Too much wind again today. The Race Committee postponed ashore until 1130 then all fleets were sent out. The wind was in the low 20’s. But as we sailed out to the race areas, the breeze built to 30 knots plus.

At 1300, the scheduled start time, the race committee’s for all four courses abandoned racing for the day and sent the fleet in. Since it was a five mile beat to windward for the Farr 40’s, we used the sail in as an opportunity to train in the heavy air. We sailed in race mode with Peter de Ridder and his Mean Machine team as well as Joe Fly from Italy. We all had our coach boats following us, observing who was doing what from a sail trim standpoint and who was going better. We sailed on both tacks and even switched sides to see if there was any geographical influence on the results. As we approached the harbor the wind had moderated to 25 knots so we set our fractional spinnakers (Farr 40’s can have masthead spinnakers now) and went ripping down wind. It was good to get a few gybes in those conditions when it didn’t count. It was pretty exciting but we did not do any serious damage.

We got back to the dock about 1530, had our little debrief on what we learned, bailed the water out of the boat, hosed off the wet weather gear, loaded the dehumidifier onboard, fired her up and headed back to the house.

This morning a very nice older man approached me on the dock to thank me for participating in the panel discussion yesterday and disusing tactics. He went on to explain that he has come down to Key West each of the 8 years since he retired even though he does not race here. He does not sail big boats, rather, he sails a Lightening. Still he really enjoys coming down, seeing all the boats and mixing with the people. But he particularly likes listening to the forums. He said he was so happy because race organizer, Peter Craig, allows even those who are not racing to attend the panel discussions. It made me feel good to talk to this gentleman because it was just as I had suspected and actually wrote about yesterday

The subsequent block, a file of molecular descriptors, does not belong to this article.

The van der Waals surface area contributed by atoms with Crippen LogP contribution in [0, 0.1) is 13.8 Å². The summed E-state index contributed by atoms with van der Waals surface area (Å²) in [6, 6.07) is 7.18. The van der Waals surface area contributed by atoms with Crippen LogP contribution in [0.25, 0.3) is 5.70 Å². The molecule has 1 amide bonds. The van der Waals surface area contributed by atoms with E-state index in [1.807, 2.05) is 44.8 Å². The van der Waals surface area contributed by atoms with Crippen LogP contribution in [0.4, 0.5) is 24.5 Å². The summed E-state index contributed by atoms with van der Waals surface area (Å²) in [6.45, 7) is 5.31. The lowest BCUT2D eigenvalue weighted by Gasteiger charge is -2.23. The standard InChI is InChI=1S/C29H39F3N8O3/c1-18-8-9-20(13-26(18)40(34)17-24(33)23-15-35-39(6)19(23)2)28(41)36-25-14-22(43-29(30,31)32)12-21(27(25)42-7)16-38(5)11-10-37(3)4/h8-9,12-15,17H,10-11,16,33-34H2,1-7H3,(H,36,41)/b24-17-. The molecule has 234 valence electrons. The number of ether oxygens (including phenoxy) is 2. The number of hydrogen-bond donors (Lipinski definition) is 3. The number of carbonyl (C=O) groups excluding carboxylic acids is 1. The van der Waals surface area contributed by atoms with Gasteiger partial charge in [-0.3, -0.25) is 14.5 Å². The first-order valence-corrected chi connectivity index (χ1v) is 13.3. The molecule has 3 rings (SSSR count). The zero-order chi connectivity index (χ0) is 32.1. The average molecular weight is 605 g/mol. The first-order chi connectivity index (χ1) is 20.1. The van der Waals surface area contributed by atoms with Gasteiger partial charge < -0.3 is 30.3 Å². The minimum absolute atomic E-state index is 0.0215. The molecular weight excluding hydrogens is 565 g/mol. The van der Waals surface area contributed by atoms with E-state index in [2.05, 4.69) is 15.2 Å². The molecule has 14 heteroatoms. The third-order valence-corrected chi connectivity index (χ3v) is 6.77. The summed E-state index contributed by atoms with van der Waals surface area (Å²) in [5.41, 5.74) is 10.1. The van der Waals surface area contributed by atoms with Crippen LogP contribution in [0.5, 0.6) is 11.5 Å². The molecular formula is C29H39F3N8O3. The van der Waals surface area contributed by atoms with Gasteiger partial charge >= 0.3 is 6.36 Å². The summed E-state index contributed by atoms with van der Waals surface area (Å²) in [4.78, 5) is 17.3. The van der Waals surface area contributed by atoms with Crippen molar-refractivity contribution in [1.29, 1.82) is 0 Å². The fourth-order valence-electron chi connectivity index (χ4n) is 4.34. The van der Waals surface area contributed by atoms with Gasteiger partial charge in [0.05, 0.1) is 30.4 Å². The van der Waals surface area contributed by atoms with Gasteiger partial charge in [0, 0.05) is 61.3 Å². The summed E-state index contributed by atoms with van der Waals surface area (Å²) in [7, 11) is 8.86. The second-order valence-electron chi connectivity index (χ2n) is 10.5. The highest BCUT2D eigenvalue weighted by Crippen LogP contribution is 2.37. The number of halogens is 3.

I want to follow up and another topic in my piece from yesterday, where I explained the crew mix onboard the Farr 40’s as; four “pro’s” and six “amateurs”. These terms are not the official terms. ISAF (International Sailing Federation) categorizes sailors for the purpose of eligibility in certain regattas. Category 1 and category 3 are the official terms for “Amateur” and “Professional”. Each Farr 40 is allowed four category 3 sailors and six category 1 sailors. A category one sailor is someone who does not earn his living from sailing. A Category 3 sailor is one who does earn his living from sailing. It does not necessarily refer to the skill level of the sailor. Many a day I come in and don’t feel like a “Pro” and am pretty sure that most of the “amateurs” on my boat could have done a better job than I did. A couple of examples of Category 1 sailors who beat up on us “Pro’s” regularly would be Bill and Carl Buchan of Seattle, Gold Medalists in 1984 Star and Flying Dutchman and John Dane who just won the Star Olympic Trials with Austin Sperry and are headed to China this summer. These guys are at the top of our sport and still focus on a career outside sailing.

Anyway, the important thing about the “Pro” and “Amateur” thing is that the owners, who are amateurs, steer their own boats and the pros fill in other positions. The amateur driver with pro tactician would be like going golfing and having Phil Mickelson or Fred Couples as your caddie, giving you tips but not taking the swing for you. I think it has been very healthy for our sport.

Tomorrow’s forecast is for 20 knots of wind moderating into the lower teens so it will probably be a 3 race day.

One correction; the website for the Acura Key West Race Week is; www.premiere-racing.com.